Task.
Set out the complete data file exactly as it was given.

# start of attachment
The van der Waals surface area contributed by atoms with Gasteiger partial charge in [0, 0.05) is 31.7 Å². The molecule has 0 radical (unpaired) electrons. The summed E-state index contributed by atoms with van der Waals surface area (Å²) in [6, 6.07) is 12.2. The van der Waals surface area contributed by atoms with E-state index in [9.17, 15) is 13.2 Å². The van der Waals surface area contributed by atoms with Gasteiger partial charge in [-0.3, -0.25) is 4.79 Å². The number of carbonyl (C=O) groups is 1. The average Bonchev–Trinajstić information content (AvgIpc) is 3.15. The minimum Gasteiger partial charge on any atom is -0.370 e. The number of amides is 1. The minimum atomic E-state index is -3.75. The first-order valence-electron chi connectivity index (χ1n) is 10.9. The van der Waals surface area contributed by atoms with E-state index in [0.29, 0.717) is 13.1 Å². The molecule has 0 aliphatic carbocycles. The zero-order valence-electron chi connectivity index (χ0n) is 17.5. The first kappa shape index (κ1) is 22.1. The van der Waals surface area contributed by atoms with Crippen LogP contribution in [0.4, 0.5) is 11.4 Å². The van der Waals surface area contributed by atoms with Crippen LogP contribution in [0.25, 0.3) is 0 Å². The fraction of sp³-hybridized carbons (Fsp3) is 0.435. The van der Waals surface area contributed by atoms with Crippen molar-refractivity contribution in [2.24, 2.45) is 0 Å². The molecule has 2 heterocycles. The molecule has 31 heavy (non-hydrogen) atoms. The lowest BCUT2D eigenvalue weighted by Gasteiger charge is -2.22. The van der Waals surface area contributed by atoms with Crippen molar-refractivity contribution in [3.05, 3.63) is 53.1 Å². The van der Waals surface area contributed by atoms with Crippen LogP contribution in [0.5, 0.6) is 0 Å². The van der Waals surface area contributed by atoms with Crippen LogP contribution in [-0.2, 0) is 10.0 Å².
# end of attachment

The van der Waals surface area contributed by atoms with Gasteiger partial charge in [0, 0.05) is 31.7 Å². The molecule has 0 radical (unpaired) electrons. The summed E-state index contributed by atoms with van der Waals surface area (Å²) in [6, 6.07) is 12.2. The van der Waals surface area contributed by atoms with E-state index in [9.17, 15) is 13.2 Å². The van der Waals surface area contributed by atoms with Gasteiger partial charge in [-0.3, -0.25) is 4.79 Å². The number of carbonyl (C=O) groups is 1. The average Bonchev–Trinajstić information content (AvgIpc) is 3.15. The minimum Gasteiger partial charge on any atom is -0.370 e. The number of amides is 1. The minimum atomic E-state index is -3.75. The first-order valence-electron chi connectivity index (χ1n) is 10.9. The van der Waals surface area contributed by atoms with E-state index in [0.29, 0.717) is 13.1 Å². The molecule has 0 aliphatic carbocycles. The zero-order valence-electron chi connectivity index (χ0n) is 17.5. The first kappa shape index (κ1) is 22.1. The van der Waals surface area contributed by atoms with Crippen LogP contribution in [0.4, 0.5) is 11.4 Å². The van der Waals surface area contributed by atoms with Crippen LogP contribution in [0.25, 0.3) is 0 Å². The fraction of sp³-hybridized carbons (Fsp3) is 0.435. The van der Waals surface area contributed by atoms with Crippen molar-refractivity contribution in [2.24, 2.45) is 0 Å². The molecule has 2 heterocycles. The molecule has 31 heavy (non-hydrogen) atoms. The lowest BCUT2D eigenvalue weighted by Gasteiger charge is -2.22. The van der Waals surface area contributed by atoms with Crippen molar-refractivity contribution in [3.05, 3.63) is 53.1 Å². The van der Waals surface area contributed by atoms with Crippen LogP contribution in [0.5, 0.6) is 0 Å². The van der Waals surface area contributed by atoms with Crippen LogP contribution in [-0.2, 0) is 10.0 Å².